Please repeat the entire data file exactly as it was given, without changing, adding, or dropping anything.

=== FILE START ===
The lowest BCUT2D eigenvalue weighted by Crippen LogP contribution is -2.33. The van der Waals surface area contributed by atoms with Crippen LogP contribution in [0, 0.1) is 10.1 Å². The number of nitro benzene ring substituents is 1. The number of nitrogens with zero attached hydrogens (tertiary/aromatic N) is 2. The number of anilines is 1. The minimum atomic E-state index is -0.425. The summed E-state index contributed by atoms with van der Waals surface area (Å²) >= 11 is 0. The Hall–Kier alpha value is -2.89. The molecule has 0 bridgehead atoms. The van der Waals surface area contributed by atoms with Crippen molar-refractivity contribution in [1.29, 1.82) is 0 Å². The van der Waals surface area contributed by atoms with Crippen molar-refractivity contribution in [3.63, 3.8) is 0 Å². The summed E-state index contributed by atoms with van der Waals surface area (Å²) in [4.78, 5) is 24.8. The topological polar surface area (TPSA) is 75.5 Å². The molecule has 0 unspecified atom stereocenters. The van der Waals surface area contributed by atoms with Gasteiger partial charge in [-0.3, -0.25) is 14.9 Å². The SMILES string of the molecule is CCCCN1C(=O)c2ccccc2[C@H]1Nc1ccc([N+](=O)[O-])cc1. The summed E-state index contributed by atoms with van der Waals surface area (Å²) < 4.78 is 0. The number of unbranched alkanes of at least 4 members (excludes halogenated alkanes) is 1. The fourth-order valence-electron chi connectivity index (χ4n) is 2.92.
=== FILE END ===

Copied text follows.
The lowest BCUT2D eigenvalue weighted by Crippen LogP contribution is -2.33. The van der Waals surface area contributed by atoms with Crippen LogP contribution in [0, 0.1) is 10.1 Å². The number of nitro benzene ring substituents is 1. The number of nitrogens with zero attached hydrogens (tertiary/aromatic N) is 2. The number of anilines is 1. The minimum atomic E-state index is -0.425. The summed E-state index contributed by atoms with van der Waals surface area (Å²) >= 11 is 0. The Hall–Kier alpha value is -2.89. The molecule has 0 bridgehead atoms. The van der Waals surface area contributed by atoms with Crippen molar-refractivity contribution in [1.29, 1.82) is 0 Å². The van der Waals surface area contributed by atoms with Crippen molar-refractivity contribution in [3.63, 3.8) is 0 Å². The summed E-state index contributed by atoms with van der Waals surface area (Å²) in [4.78, 5) is 24.8. The topological polar surface area (TPSA) is 75.5 Å². The molecule has 0 unspecified atom stereocenters. The van der Waals surface area contributed by atoms with Gasteiger partial charge in [-0.3, -0.25) is 14.9 Å². The SMILES string of the molecule is CCCCN1C(=O)c2ccccc2[C@H]1Nc1ccc([N+](=O)[O-])cc1. The summed E-state index contributed by atoms with van der Waals surface area (Å²) < 4.78 is 0. The number of unbranched alkanes of at least 4 members (excludes halogenated alkanes) is 1. The fourth-order valence-electron chi connectivity index (χ4n) is 2.92.